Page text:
Demand side

Real private final consumption is increasing by 5.9% in 2024 due to savings that were not used before. Moreover, real wages are growing and to almost reach pre-war levels. Thus, private consumption will remain the main driver of growth. Public consumption for military expenditure will remain important. The pension indexation is expected in spring.

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We project gross fixed capital accumulation will grow by 10.7% yoy in 2024.This is attributed to emergency reconstruction and repair needs, growth in defense investments as well as gradual rebound in private investment. At the same time, it will still remain by over 19% lower than in 2021 due to lack of financing for rebuilding and uncertainty for private investment.

Current account in deficit 

Current account deficit is projected to widen to 8.1% of GDP in 2024. This will reflect increase in demand for imports as well as lower grants to Ukrainian budget. Export revenues in dollar terms are projected to remain close to 2023 level as prices for some commodities are expected to be lower than in 2023 while the export volume to increase due to improved logistics, primarily via the sea. International effort in insuring and supporting this transport route will be decisive to improve the current account development.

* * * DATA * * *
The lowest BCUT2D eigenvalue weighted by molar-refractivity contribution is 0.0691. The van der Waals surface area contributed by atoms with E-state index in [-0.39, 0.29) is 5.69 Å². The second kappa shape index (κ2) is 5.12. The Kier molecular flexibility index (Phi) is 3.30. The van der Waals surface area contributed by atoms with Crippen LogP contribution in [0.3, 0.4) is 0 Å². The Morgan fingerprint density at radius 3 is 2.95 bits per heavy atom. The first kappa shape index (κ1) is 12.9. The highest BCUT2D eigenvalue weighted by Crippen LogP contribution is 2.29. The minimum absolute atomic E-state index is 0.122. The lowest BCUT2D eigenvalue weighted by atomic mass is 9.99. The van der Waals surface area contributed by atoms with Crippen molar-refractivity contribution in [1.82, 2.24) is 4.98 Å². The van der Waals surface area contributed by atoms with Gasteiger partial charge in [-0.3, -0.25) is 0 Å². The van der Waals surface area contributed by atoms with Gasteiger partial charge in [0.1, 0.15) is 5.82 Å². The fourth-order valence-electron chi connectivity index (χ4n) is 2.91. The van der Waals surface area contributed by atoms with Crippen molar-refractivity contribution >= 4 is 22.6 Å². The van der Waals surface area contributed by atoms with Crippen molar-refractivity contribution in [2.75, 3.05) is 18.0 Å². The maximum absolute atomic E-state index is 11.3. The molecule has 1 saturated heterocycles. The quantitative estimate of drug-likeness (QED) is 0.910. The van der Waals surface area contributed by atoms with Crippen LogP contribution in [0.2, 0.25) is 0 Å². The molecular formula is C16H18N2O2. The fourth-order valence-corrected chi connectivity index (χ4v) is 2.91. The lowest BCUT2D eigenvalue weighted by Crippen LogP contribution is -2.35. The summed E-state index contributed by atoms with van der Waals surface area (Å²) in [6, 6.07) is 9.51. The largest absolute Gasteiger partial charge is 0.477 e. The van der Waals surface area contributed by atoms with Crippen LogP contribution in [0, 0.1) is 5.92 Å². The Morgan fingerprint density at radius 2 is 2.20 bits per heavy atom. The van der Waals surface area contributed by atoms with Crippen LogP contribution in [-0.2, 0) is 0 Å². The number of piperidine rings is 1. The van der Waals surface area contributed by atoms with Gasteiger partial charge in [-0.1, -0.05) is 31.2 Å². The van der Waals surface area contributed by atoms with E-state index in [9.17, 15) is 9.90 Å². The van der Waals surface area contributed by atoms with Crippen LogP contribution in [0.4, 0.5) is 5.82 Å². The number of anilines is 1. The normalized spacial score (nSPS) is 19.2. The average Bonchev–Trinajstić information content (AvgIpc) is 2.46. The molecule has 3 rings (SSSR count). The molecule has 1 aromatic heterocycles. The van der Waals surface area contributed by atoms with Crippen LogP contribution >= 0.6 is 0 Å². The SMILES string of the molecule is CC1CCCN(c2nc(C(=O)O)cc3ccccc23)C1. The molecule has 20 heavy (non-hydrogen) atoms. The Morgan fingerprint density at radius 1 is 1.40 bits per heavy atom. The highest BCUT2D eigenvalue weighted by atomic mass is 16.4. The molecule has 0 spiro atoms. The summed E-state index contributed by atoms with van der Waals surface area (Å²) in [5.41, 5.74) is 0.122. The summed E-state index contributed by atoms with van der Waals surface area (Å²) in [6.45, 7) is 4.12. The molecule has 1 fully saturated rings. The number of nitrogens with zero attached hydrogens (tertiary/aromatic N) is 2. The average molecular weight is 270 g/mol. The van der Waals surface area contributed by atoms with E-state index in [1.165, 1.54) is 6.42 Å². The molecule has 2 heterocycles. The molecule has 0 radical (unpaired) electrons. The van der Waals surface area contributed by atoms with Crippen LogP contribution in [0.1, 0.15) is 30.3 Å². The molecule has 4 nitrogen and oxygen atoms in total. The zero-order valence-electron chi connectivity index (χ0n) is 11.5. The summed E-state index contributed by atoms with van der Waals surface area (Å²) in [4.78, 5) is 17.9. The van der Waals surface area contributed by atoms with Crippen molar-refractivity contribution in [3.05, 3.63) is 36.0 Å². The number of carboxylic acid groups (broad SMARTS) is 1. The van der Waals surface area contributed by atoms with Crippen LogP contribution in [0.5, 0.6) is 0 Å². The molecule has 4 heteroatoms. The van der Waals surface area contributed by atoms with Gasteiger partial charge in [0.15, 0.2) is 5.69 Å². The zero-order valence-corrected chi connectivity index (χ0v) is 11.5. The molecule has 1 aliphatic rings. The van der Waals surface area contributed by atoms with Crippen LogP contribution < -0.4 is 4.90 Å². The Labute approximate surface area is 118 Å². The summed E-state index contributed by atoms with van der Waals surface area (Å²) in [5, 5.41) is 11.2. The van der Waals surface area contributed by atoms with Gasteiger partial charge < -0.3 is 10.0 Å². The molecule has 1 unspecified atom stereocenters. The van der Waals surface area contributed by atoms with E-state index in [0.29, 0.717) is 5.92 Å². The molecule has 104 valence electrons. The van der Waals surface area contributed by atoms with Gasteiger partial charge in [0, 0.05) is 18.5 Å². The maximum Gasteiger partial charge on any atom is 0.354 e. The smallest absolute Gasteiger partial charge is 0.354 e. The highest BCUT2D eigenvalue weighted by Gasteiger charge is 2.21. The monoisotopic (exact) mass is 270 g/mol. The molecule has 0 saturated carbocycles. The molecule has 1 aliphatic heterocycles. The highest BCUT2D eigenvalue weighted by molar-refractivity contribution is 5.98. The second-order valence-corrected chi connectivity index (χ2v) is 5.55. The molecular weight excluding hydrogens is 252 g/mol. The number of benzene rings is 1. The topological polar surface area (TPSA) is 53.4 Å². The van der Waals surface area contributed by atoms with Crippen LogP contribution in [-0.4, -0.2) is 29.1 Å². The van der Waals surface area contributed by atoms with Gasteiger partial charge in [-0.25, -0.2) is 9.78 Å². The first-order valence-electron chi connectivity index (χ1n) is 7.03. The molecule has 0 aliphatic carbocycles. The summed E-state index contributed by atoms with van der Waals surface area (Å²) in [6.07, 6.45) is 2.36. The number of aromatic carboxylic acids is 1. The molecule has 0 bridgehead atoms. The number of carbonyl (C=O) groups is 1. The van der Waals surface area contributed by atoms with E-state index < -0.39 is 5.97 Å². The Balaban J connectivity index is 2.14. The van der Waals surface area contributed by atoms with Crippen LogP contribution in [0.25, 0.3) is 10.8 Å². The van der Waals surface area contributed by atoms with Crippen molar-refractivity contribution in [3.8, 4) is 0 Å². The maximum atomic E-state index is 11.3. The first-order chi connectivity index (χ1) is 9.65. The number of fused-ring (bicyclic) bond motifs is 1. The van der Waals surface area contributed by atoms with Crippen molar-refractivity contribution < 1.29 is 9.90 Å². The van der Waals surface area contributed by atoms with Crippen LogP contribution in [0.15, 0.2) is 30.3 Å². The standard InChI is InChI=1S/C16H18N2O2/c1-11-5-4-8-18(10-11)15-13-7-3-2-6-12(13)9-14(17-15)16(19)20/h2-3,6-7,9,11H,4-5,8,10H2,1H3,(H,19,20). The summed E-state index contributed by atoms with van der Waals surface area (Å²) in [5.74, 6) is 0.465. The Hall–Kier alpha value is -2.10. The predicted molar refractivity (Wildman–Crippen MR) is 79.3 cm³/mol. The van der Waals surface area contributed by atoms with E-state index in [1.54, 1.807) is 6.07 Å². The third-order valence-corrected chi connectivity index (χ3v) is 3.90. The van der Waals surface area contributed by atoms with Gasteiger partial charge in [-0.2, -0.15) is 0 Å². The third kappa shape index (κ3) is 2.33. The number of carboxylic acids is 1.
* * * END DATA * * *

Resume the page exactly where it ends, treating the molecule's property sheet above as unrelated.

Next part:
Inflation: Faster slowdown than expected

Inflation was 5.1% yoy at the end of 2023. The National Bank managed to anchor inflation expectations to some degree and recovery of consumer demand remained moderate. In addition, good harvest, drop in global prices for energy and some of the other key commodities, better logistics, helped to keep prices in check while exchange rate changes were limited. In 2024 we see inflation expectations to remain anchored, limited exchange rate fluctuations to continue and commodity price to stay close to 2023 levels. it is assumed that the NBU will keep interest rates high with almost double-digit real key rate. However, the downward pressure on prices will be less severe in 2024 as consumer demand grows. We also assume some increases in regulated prices. Thus, we forecast inflation to reach 8.2% yoy by the end of 2024.

Fiscal deficit